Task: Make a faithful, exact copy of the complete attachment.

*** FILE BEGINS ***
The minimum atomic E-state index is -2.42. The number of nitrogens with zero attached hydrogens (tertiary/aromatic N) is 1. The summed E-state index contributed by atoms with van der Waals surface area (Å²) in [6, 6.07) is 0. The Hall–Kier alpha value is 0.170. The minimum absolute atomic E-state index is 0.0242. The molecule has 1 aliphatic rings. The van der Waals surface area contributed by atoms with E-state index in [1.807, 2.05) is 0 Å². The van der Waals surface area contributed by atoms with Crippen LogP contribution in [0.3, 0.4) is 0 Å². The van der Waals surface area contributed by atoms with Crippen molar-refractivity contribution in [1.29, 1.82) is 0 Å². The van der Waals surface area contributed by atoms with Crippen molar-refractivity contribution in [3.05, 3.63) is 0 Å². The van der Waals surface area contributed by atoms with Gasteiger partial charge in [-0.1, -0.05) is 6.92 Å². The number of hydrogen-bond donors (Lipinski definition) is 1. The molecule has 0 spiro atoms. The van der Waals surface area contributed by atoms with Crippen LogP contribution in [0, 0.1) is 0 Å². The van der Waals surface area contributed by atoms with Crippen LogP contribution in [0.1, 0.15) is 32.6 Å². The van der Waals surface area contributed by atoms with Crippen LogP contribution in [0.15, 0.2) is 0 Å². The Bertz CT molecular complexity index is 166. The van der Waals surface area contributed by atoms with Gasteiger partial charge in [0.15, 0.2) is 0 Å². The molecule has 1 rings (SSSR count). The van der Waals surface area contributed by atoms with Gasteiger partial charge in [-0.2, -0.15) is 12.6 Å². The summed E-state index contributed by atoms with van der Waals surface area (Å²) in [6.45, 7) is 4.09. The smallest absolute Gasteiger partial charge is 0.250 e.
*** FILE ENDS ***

The minimum atomic E-state index is -2.42. The number of nitrogens with zero attached hydrogens (tertiary/aromatic N) is 1. The summed E-state index contributed by atoms with van der Waals surface area (Å²) in [6, 6.07) is 0. The Hall–Kier alpha value is 0.170. The minimum absolute atomic E-state index is 0.0242. The molecule has 1 aliphatic rings. The van der Waals surface area contributed by atoms with E-state index in [1.807, 2.05) is 0 Å². The van der Waals surface area contributed by atoms with Crippen LogP contribution in [0.3, 0.4) is 0 Å². The van der Waals surface area contributed by atoms with Crippen molar-refractivity contribution in [1.29, 1.82) is 0 Å². The van der Waals surface area contributed by atoms with Crippen molar-refractivity contribution in [3.05, 3.63) is 0 Å². The van der Waals surface area contributed by atoms with Gasteiger partial charge in [-0.1, -0.05) is 6.92 Å². The number of hydrogen-bond donors (Lipinski definition) is 1. The molecule has 0 spiro atoms. The van der Waals surface area contributed by atoms with Crippen LogP contribution in [0, 0.1) is 0 Å². The van der Waals surface area contributed by atoms with Crippen LogP contribution in [0.1, 0.15) is 32.6 Å². The van der Waals surface area contributed by atoms with Crippen LogP contribution in [0.15, 0.2) is 0 Å². The Bertz CT molecular complexity index is 166. The van der Waals surface area contributed by atoms with Gasteiger partial charge in [0.15, 0.2) is 0 Å². The molecule has 1 rings (SSSR count). The van der Waals surface area contributed by atoms with Gasteiger partial charge in [-0.2, -0.15) is 12.6 Å². The summed E-state index contributed by atoms with van der Waals surface area (Å²) in [6.45, 7) is 4.09. The smallest absolute Gasteiger partial charge is 0.250 e.